Keep Climbing Your Courage Ladder
When I was eight years old, my family took a trip to the Rocky Mountains in Colorado. After hours of uneventful driving over the Plains of western Kansas, we were thrilled to finally see the majestic peaks of the Rockies upon arriving at our first stop: Rocky Mountain National Park. As soon as we parked our little camper and took a stroll around the campsite, it felt as if we were enveloped in miles of green forest and striking views, something starkly different than the Ozark Mountains of southwest Missouri. Abundant wildlife was everywhere in sight, from coyotes and elk to falcons and sheep.
After we spent a few days exploring Rocky Mountain National Park, my family loaded everything up into our camper and traveled eight hours to Mesa Verde National Park in southwest Colorado. Although Mesa Verde was very different from the first national park we visited on our trip, it was still an extraordinary place to behold. In the winding rock valleys of Mesa Verde National Park, thousands of adobe houses were built into the sides of the canyons. Hundreds of years before the National Park was established, the Native Americans used earthen bricks and mud to construct these square-shaped houses, which are still standing today.
As the summer heat descended on the plateau where the national park stood, my family decided to take a tour of an adobe settlement to cool off and explore the history of the adobe buildings. During the tour, we were all amazed to see the intricate designs within the houses, as well as how many of them were constructed in the canyon. When it was time to head back to our campsite, the tour guide instructed us that we would be taking a different route. Instead of taking the stairs like we had before, our only way back to the top was a ladder dangling precariously from the canyon.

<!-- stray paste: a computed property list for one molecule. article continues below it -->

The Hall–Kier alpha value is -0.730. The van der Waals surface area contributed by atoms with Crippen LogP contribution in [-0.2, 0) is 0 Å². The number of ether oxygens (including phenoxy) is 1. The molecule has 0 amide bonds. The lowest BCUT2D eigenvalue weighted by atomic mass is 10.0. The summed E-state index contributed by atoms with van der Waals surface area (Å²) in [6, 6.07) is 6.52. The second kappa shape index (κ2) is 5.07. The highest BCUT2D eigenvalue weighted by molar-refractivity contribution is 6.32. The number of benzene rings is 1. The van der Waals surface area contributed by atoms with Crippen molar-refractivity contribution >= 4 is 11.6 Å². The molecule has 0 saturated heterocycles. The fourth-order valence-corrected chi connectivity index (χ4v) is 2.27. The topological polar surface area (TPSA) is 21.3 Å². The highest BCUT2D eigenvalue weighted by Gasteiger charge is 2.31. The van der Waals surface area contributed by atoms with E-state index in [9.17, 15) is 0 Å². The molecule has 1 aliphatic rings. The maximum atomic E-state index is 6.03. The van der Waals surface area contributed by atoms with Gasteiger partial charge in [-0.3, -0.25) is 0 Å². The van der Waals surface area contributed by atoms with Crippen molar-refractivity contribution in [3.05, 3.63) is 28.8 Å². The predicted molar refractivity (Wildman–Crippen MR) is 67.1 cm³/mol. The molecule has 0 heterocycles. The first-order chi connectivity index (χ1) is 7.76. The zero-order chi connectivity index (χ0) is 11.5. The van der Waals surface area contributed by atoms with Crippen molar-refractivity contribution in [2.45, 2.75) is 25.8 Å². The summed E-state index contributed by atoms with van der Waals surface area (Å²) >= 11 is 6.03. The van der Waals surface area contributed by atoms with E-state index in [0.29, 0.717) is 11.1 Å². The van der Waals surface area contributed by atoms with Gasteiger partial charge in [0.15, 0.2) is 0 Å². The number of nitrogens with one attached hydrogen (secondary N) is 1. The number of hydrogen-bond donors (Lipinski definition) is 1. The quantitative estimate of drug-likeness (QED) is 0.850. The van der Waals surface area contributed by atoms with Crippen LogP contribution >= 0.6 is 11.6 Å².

When I saw the ladder with my eyes, I was immediately filled with fear. Only a weak mesh net stood behind the rungs, meaning that one tiny misstep could lead to disastrous consequences. I was absolutely terrified of heights at that age, and I begged my mom and dad to head back up the stairs we had gone down before. They told me to be brave, and climb up the ladder, even though I’m sure they were a little bit afraid themselves.
Getting on the first rung of the ladder was terrifying beyond belief. What if I stopped mid-climb and couldn’t bear to go any further? What if someone above me halted the entire line of people? What if the ladder snapped in half with the weight of everyone climbing up it? These questions clouded my mind and made it so hard to take the first step. However, with the encouragement of my mom and dad, I kept climbing the ladder that led to the top. There was only one way to get out of the canyon, so I would just have to keep climbing. The sways and creaks of the ladders were hard to ignore, but I tried focusing on taking it one step at a time. Every gradual move had to be an achievement; otherwise, I would not be encouraged to continue climbing.
FFA members, we encounter many of challenges in everyday life, and some of them are more daunting than others. It is my hope that none of us face challenges that rock us to our core, but life is unpredictable in many ways. Regardless of how big our challenges are, the only choice we have is to attack these challenges without fear. Step-by-step, breath-by-breath, and never looking back, we can reach the top of any ladder we are forced to climb.